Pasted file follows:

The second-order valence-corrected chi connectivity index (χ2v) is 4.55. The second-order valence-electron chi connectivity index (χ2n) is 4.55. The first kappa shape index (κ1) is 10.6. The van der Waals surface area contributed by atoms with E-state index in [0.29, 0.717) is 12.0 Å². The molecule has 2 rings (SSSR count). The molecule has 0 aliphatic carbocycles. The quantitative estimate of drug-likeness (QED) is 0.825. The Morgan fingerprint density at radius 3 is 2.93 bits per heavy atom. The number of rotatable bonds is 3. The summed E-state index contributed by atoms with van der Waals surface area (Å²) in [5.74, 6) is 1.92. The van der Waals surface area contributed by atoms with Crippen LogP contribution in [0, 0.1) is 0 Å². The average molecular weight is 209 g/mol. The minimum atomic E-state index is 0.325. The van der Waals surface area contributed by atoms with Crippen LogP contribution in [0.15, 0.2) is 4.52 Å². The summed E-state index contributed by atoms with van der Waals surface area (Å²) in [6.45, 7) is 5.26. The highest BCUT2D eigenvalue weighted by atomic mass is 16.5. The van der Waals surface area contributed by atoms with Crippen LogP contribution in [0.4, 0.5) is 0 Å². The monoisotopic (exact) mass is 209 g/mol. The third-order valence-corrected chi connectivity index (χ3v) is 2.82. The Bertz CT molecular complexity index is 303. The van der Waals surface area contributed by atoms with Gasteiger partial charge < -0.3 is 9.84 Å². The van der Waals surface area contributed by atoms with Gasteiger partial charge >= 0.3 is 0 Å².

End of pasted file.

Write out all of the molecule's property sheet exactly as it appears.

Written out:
The second-order valence-corrected chi connectivity index (χ2v) is 4.55. The second-order valence-electron chi connectivity index (χ2n) is 4.55. The first kappa shape index (κ1) is 10.6. The van der Waals surface area contributed by atoms with E-state index in [0.29, 0.717) is 12.0 Å². The molecule has 2 rings (SSSR count). The molecule has 0 aliphatic carbocycles. The quantitative estimate of drug-likeness (QED) is 0.825. The Morgan fingerprint density at radius 3 is 2.93 bits per heavy atom. The number of rotatable bonds is 3. The summed E-state index contributed by atoms with van der Waals surface area (Å²) in [5.74, 6) is 1.92. The van der Waals surface area contributed by atoms with Crippen LogP contribution in [0, 0.1) is 0 Å². The average molecular weight is 209 g/mol. The minimum atomic E-state index is 0.325. The van der Waals surface area contributed by atoms with Crippen LogP contribution in [0.15, 0.2) is 4.52 Å². The summed E-state index contributed by atoms with van der Waals surface area (Å²) in [6.45, 7) is 5.26. The highest BCUT2D eigenvalue weighted by atomic mass is 16.5. The van der Waals surface area contributed by atoms with Crippen LogP contribution in [0.4, 0.5) is 0 Å². The monoisotopic (exact) mass is 209 g/mol. The third-order valence-corrected chi connectivity index (χ3v) is 2.82. The Bertz CT molecular complexity index is 303. The van der Waals surface area contributed by atoms with Gasteiger partial charge < -0.3 is 9.84 Å². The van der Waals surface area contributed by atoms with Gasteiger partial charge >= 0.3 is 0 Å².